(Mainichi Japan) April 24, 2011
Kaleidoscope of the Heart: Returning to our pre-earthquake selves
Since the earthquake, I have called for people to live their lives like they did before the disaster as much as possible. I recently thought about how I myself have done on that front.
Thinking about it, I realized a few things. One is that when I've gone to bookstores recently, I haven't been buying novels or medical books like usual. Instead I end up buying nothing but magazines related to the earthquake or the nuclear plant disaster. Another thing I realized was that, even though I've been telling people to "distract themselves for even a little while with a movie or music," I myself haven't set foot in a movie theater.
And, I realized that when my job at the hospital is over and I get myself ready to write an article like this, I end up writing about the earthquake disaster even if I didn't plan on it. It all showed me that my life is not back to its predisaster ways.
Last week I had a chance to go to Sendai, one month having passed since the earthquake. I met a friend from my high-school years who is now working as a researcher. She said that since the earthquake, she has been busy checking on the safety of her students and getting her lab equipment back in order. Keeping a cheerful mood, she said she was borrowing the bath of her friend's house because the gas line at her own house was still out.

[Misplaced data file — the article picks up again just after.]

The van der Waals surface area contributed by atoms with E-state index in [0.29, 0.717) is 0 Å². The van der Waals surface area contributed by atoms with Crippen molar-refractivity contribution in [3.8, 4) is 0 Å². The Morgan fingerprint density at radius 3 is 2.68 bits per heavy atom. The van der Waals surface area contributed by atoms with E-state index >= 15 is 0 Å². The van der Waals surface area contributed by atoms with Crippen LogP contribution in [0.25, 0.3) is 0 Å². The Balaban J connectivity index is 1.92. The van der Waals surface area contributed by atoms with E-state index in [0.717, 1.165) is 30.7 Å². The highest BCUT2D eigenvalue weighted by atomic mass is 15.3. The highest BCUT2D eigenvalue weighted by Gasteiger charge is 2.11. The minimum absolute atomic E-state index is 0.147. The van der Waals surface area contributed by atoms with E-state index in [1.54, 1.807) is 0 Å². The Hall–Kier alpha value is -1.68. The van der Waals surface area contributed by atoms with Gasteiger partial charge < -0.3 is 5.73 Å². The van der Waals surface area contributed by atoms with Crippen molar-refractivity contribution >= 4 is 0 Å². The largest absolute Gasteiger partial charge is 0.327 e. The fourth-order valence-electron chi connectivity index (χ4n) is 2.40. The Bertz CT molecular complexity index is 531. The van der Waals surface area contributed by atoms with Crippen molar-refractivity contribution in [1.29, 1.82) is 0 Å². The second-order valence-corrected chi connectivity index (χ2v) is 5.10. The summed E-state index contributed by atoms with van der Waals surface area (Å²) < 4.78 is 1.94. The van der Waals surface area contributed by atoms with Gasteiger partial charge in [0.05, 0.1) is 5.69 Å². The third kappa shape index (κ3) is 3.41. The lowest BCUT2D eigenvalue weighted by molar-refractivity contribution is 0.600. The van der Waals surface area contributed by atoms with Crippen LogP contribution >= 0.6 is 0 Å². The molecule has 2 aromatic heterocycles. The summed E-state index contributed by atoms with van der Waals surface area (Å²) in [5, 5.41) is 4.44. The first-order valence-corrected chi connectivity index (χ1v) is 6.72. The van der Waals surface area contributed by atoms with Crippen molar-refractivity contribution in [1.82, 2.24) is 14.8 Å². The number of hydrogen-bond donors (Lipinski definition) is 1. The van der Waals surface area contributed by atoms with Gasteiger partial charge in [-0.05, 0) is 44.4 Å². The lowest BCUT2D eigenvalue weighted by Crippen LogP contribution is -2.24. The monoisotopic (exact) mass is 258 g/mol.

I asked her, "Has your life completely changed because of the earthquake? These days, how much of your time is spent dealing with things like the aftermath of the earthquake and preparing for aftershocks? Around 80 percent or so?"
「震災で生活も一変しちゃった？ 今って、地震の後始末や余震への対応が毎日の何割くらいを占めてるの？ ８割くらいがそんな感じ？」
"Hmm," she thought for a second, tilting her head. Then came an unexpected answer: "Maybe around 20 percent."
She said that, yes, there were lots of earthquake-related things to take care of, but she was also going to international academic conferences and running experiments, just as usual. Her life had not been completely turned upside-down.
Just because the earthquake happened doesn't mean that we no longer like the food we once did, that the job we took pride in is now meaningless, or that a person with a kind, humor-loving personality must change. Thinking back to who we were before the earthquake, we can try to slowly get back into the things we were interested in, and restart the things we had begun. By doing so, we should be able to feel how our pre- and post-earthquake selves are a continuation of the same existence, and our feelings should change for the better.
For my part, I've recently started to read a book I bought before the earthquake but had been leaving untouched since. It has been as interesting as I hoped, and it made me feel that my pre-disaster self had returned.
Aftershocks will continue for some time, and many people will continue to be occupied with the results of the disaster, but I would like people to try saying to themselves, "Be it last year or this year, the person called 'me' is the same." (By Rika Kayama, psychiatrist)
毎日新聞 2011年4月19日 地方版